Border Patrol was the first stop where we talked to an officer. He started with a generic PowerPoint of statistics, then opened the floor up for questions. To his surprise, he did not have sufficient answers to most of our wonderings.

While he fumbled over explanations, we all became increasingly skeptical while he talked about how well all of the detainees were treated.


Talking to a Border Patrol officer.

Already, our opinions were forming and our beliefs were being challenged. And this was only the first day.

We then headed over to check out Operation Streamline, a system that processes up to 70 immigrants who have attempted re-entry into the U.S., all the previous within 90 minutes

The sentences start with 30 days on a first time re-entry attempt, then 60 days, on and on with the maximum sentence of 180 days.

Nick Heller (’16) recalls that his first memory is still of watching what we all found to be a flawed system.

“[I remember] the small details, such as the smell walking by the migrants because they were not given the amenities in which to bathe themselves, and the constant sound of chains clanging together for a straight hour.”

“It just stuck with me,” he says.

He also recalls that the migrants were “chained like they were some kind of horrible criminals” from the hands, to a bar at their waist, right down to ankle shackles.

Every migrant pleaded guilty and every single one filed out right in front of us. The look of defeat in some eyes and defiance in others will never leave my memory.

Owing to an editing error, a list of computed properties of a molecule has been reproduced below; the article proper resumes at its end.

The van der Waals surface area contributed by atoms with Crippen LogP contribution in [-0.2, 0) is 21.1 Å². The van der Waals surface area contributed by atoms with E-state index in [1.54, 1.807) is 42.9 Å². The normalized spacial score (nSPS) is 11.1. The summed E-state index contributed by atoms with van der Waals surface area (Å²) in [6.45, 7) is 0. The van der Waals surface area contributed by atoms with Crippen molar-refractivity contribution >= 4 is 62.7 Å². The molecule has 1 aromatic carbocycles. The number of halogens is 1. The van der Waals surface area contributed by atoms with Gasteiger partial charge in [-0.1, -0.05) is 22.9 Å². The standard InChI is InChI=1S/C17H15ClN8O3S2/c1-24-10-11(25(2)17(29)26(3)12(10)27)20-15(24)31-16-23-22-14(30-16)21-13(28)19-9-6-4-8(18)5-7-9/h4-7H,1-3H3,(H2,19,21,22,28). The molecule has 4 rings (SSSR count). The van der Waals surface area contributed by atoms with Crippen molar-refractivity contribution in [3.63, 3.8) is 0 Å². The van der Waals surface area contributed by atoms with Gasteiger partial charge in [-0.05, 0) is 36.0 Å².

Walking up to the entrance of the court house.

To Mr. Danny Delgado (’79), the time spent in the courtroom is one of the most vivid memories.

“The smells, sights, and sounds that accompanied that experience have stayed with me,” he says. “While I did not get to meet these individuals personally, their faces and shuffles, their confusion and broken spirit totally caught me off guard.”

The rest of the week held even more challenges.

“Every day was harder and harder for all of us and for all of us to wrap our heads around the situations that were presenting themselves,” Raquel stated.

Another part of our adventure was a series of hikes through the desert to visit unmarked graves labeled “desconocido” or “unknown.”

The desert is not what we expected a desert to look like — no stereotypical Saharan landscape of dunes upon dunes of sand to be seen. It was more like a very dry forest at parts, and an arid gravel-sand mix with cacti everywhere in other parts.

The grave that hit us all particularly hard was that of an unidentified teenager.

Jack Noonan (’16) was deeply affected by the death of a human so close to our own age.

“Seeing the graves made me really hurt because no one knew who this person was or how they died,” he says. “They were just left there.”

“I think to be able to get the attention of the younger generation, our hearts must be broken. Going on this trip, I did not expect to see what I saw.”